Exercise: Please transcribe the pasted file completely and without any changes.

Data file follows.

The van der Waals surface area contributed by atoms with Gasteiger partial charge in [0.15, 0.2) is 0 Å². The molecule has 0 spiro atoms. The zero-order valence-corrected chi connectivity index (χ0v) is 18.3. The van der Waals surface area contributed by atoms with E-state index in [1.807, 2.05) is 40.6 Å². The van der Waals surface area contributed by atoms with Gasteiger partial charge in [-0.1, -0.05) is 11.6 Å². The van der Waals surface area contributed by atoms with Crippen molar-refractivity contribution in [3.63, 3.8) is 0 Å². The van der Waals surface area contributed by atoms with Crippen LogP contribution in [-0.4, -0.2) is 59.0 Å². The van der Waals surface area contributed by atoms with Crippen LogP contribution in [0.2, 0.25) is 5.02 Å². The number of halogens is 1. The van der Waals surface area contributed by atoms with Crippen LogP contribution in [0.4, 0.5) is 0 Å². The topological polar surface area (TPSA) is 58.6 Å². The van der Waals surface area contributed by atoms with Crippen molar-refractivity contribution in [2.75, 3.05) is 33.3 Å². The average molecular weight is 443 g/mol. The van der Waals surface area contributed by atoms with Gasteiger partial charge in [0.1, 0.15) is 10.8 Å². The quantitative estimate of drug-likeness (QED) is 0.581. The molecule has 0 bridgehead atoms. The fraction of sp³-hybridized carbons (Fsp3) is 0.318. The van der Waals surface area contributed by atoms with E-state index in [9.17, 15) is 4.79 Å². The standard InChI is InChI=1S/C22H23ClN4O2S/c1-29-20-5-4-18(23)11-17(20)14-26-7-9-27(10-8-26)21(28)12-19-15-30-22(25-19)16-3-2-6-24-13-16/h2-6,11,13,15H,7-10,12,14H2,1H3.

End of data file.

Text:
The van der Waals surface area contributed by atoms with Gasteiger partial charge in [0.15, 0.2) is 0 Å². The molecule has 0 spiro atoms. The zero-order valence-corrected chi connectivity index (χ0v) is 18.3. The van der Waals surface area contributed by atoms with E-state index in [1.807, 2.05) is 40.6 Å². The van der Waals surface area contributed by atoms with Gasteiger partial charge in [-0.1, -0.05) is 11.6 Å². The van der Waals surface area contributed by atoms with Crippen molar-refractivity contribution in [3.63, 3.8) is 0 Å². The van der Waals surface area contributed by atoms with Crippen LogP contribution in [-0.4, -0.2) is 59.0 Å². The van der Waals surface area contributed by atoms with Crippen LogP contribution in [0.2, 0.25) is 5.02 Å². The number of halogens is 1. The van der Waals surface area contributed by atoms with Crippen LogP contribution in [0.4, 0.5) is 0 Å². The topological polar surface area (TPSA) is 58.6 Å². The van der Waals surface area contributed by atoms with Crippen molar-refractivity contribution in [2.75, 3.05) is 33.3 Å². The average molecular weight is 443 g/mol. The van der Waals surface area contributed by atoms with Gasteiger partial charge in [0.1, 0.15) is 10.8 Å². The quantitative estimate of drug-likeness (QED) is 0.581. The molecule has 0 bridgehead atoms. The fraction of sp³-hybridized carbons (Fsp3) is 0.318. The van der Waals surface area contributed by atoms with E-state index in [9.17, 15) is 4.79 Å². The standard InChI is InChI=1S/C22H23ClN4O2S/c1-29-20-5-4-18(23)11-17(20)14-26-7-9-27(10-8-26)21(28)12-19-15-30-22(25-19)16-3-2-6-24-13-16/h2-6,11,13,15H,7-10,12,14H2,1H3.